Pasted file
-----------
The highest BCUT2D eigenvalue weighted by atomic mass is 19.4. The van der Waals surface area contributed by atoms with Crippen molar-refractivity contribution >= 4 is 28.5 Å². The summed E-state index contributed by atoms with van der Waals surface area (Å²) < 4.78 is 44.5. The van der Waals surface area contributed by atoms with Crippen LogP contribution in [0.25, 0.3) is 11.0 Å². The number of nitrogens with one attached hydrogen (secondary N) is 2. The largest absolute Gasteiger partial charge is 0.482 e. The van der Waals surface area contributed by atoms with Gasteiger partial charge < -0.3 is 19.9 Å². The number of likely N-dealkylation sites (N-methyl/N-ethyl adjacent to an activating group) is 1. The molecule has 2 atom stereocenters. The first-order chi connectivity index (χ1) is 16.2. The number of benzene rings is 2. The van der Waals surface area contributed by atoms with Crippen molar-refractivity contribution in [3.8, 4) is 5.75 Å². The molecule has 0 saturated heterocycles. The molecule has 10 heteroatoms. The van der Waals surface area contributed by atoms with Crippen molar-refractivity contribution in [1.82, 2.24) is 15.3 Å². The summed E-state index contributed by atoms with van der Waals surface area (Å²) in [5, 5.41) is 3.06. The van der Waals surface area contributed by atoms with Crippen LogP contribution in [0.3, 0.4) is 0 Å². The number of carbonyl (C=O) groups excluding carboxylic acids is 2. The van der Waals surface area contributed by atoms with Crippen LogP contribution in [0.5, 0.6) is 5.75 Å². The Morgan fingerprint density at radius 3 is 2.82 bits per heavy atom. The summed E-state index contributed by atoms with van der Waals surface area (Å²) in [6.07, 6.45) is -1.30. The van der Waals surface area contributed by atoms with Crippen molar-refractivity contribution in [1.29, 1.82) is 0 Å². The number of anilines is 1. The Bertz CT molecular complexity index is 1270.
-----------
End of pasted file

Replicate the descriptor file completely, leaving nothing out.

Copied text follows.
The highest BCUT2D eigenvalue weighted by atomic mass is 19.4. The van der Waals surface area contributed by atoms with Crippen molar-refractivity contribution >= 4 is 28.5 Å². The summed E-state index contributed by atoms with van der Waals surface area (Å²) < 4.78 is 44.5. The van der Waals surface area contributed by atoms with Crippen LogP contribution in [0.25, 0.3) is 11.0 Å². The number of nitrogens with one attached hydrogen (secondary N) is 2. The largest absolute Gasteiger partial charge is 0.482 e. The van der Waals surface area contributed by atoms with Gasteiger partial charge < -0.3 is 19.9 Å². The number of likely N-dealkylation sites (N-methyl/N-ethyl adjacent to an activating group) is 1. The molecule has 2 atom stereocenters. The first-order chi connectivity index (χ1) is 16.2. The number of benzene rings is 2. The van der Waals surface area contributed by atoms with Crippen molar-refractivity contribution in [3.8, 4) is 5.75 Å². The molecule has 0 saturated heterocycles. The molecule has 10 heteroatoms. The van der Waals surface area contributed by atoms with Crippen molar-refractivity contribution in [1.82, 2.24) is 15.3 Å². The summed E-state index contributed by atoms with van der Waals surface area (Å²) in [5, 5.41) is 3.06. The van der Waals surface area contributed by atoms with Crippen LogP contribution in [0.3, 0.4) is 0 Å². The number of carbonyl (C=O) groups excluding carboxylic acids is 2. The van der Waals surface area contributed by atoms with Crippen LogP contribution in [0.5, 0.6) is 5.75 Å². The Morgan fingerprint density at radius 3 is 2.82 bits per heavy atom. The summed E-state index contributed by atoms with van der Waals surface area (Å²) in [6.07, 6.45) is -1.30. The van der Waals surface area contributed by atoms with Crippen molar-refractivity contribution in [1.29, 1.82) is 0 Å². The number of anilines is 1. The Bertz CT molecular complexity index is 1270.